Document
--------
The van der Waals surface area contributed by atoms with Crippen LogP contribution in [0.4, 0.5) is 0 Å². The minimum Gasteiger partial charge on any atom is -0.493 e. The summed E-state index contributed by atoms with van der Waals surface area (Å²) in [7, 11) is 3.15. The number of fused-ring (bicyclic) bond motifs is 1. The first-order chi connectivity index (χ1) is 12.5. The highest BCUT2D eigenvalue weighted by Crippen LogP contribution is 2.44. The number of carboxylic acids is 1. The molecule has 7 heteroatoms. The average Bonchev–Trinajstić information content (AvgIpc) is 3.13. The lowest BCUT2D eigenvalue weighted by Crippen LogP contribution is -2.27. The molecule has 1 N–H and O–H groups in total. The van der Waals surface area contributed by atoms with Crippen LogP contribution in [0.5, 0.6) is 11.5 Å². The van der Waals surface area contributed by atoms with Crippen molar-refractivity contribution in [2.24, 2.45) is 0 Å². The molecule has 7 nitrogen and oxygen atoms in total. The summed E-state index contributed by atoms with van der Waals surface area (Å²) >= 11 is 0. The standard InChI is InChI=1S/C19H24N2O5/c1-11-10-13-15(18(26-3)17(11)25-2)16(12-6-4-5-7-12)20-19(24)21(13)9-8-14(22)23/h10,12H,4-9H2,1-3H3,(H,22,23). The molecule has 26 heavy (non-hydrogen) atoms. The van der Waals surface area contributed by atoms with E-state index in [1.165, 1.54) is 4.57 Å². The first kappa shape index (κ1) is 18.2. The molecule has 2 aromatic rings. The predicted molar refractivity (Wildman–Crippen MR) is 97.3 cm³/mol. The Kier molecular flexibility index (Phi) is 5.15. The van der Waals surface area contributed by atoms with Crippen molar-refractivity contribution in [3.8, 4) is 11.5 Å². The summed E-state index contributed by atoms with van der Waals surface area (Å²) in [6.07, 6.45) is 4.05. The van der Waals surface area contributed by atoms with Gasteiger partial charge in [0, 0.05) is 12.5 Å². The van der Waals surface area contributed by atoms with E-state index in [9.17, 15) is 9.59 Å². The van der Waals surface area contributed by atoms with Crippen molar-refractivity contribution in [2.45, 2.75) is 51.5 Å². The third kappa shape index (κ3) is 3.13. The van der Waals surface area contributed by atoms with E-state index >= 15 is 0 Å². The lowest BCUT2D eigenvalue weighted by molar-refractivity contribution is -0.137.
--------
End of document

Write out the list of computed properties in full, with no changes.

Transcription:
The van der Waals surface area contributed by atoms with Crippen LogP contribution in [0.4, 0.5) is 0 Å². The minimum Gasteiger partial charge on any atom is -0.493 e. The summed E-state index contributed by atoms with van der Waals surface area (Å²) in [7, 11) is 3.15. The number of fused-ring (bicyclic) bond motifs is 1. The first-order chi connectivity index (χ1) is 12.5. The highest BCUT2D eigenvalue weighted by Crippen LogP contribution is 2.44. The number of carboxylic acids is 1. The molecule has 7 heteroatoms. The average Bonchev–Trinajstić information content (AvgIpc) is 3.13. The lowest BCUT2D eigenvalue weighted by Crippen LogP contribution is -2.27. The molecule has 1 N–H and O–H groups in total. The van der Waals surface area contributed by atoms with Crippen LogP contribution in [0.5, 0.6) is 11.5 Å². The van der Waals surface area contributed by atoms with Crippen molar-refractivity contribution in [2.24, 2.45) is 0 Å². The molecule has 7 nitrogen and oxygen atoms in total. The summed E-state index contributed by atoms with van der Waals surface area (Å²) >= 11 is 0. The standard InChI is InChI=1S/C19H24N2O5/c1-11-10-13-15(18(26-3)17(11)25-2)16(12-6-4-5-7-12)20-19(24)21(13)9-8-14(22)23/h10,12H,4-9H2,1-3H3,(H,22,23). The molecule has 26 heavy (non-hydrogen) atoms. The van der Waals surface area contributed by atoms with E-state index in [1.165, 1.54) is 4.57 Å². The first kappa shape index (κ1) is 18.2. The molecule has 2 aromatic rings. The predicted molar refractivity (Wildman–Crippen MR) is 97.3 cm³/mol. The Kier molecular flexibility index (Phi) is 5.15. The van der Waals surface area contributed by atoms with Crippen molar-refractivity contribution in [3.8, 4) is 11.5 Å². The summed E-state index contributed by atoms with van der Waals surface area (Å²) in [6.07, 6.45) is 4.05. The van der Waals surface area contributed by atoms with Gasteiger partial charge in [0, 0.05) is 12.5 Å². The van der Waals surface area contributed by atoms with E-state index in [9.17, 15) is 9.59 Å². The van der Waals surface area contributed by atoms with Crippen molar-refractivity contribution in [2.45, 2.75) is 51.5 Å². The third kappa shape index (κ3) is 3.13. The van der Waals surface area contributed by atoms with E-state index >= 15 is 0 Å². The lowest BCUT2D eigenvalue weighted by molar-refractivity contribution is -0.137.